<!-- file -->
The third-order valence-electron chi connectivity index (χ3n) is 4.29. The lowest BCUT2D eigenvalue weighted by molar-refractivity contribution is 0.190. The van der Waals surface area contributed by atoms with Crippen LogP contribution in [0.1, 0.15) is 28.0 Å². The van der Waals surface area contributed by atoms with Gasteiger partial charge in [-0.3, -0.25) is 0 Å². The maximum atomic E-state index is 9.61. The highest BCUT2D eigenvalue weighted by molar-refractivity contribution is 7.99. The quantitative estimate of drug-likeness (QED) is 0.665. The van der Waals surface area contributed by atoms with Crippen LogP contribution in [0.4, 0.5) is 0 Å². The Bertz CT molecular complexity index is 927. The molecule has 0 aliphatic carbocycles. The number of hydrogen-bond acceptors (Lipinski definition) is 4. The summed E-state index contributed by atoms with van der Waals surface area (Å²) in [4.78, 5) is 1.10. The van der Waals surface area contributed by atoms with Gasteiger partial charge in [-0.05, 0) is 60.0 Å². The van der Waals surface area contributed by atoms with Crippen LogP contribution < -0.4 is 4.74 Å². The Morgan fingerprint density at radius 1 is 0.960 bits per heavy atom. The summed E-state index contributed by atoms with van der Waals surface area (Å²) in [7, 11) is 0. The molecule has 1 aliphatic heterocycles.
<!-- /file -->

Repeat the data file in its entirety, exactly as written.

The third-order valence-electron chi connectivity index (χ3n) is 4.29. The lowest BCUT2D eigenvalue weighted by molar-refractivity contribution is 0.190. The van der Waals surface area contributed by atoms with Crippen LogP contribution in [0.1, 0.15) is 28.0 Å². The van der Waals surface area contributed by atoms with Gasteiger partial charge in [-0.3, -0.25) is 0 Å². The maximum atomic E-state index is 9.61. The highest BCUT2D eigenvalue weighted by molar-refractivity contribution is 7.99. The quantitative estimate of drug-likeness (QED) is 0.665. The van der Waals surface area contributed by atoms with Crippen LogP contribution in [0.4, 0.5) is 0 Å². The Bertz CT molecular complexity index is 927. The molecule has 0 aliphatic carbocycles. The number of hydrogen-bond acceptors (Lipinski definition) is 4. The summed E-state index contributed by atoms with van der Waals surface area (Å²) in [4.78, 5) is 1.10. The van der Waals surface area contributed by atoms with Gasteiger partial charge in [-0.05, 0) is 60.0 Å². The van der Waals surface area contributed by atoms with Crippen LogP contribution < -0.4 is 4.74 Å². The Morgan fingerprint density at radius 1 is 0.960 bits per heavy atom. The summed E-state index contributed by atoms with van der Waals surface area (Å²) in [7, 11) is 0. The molecule has 1 aliphatic heterocycles.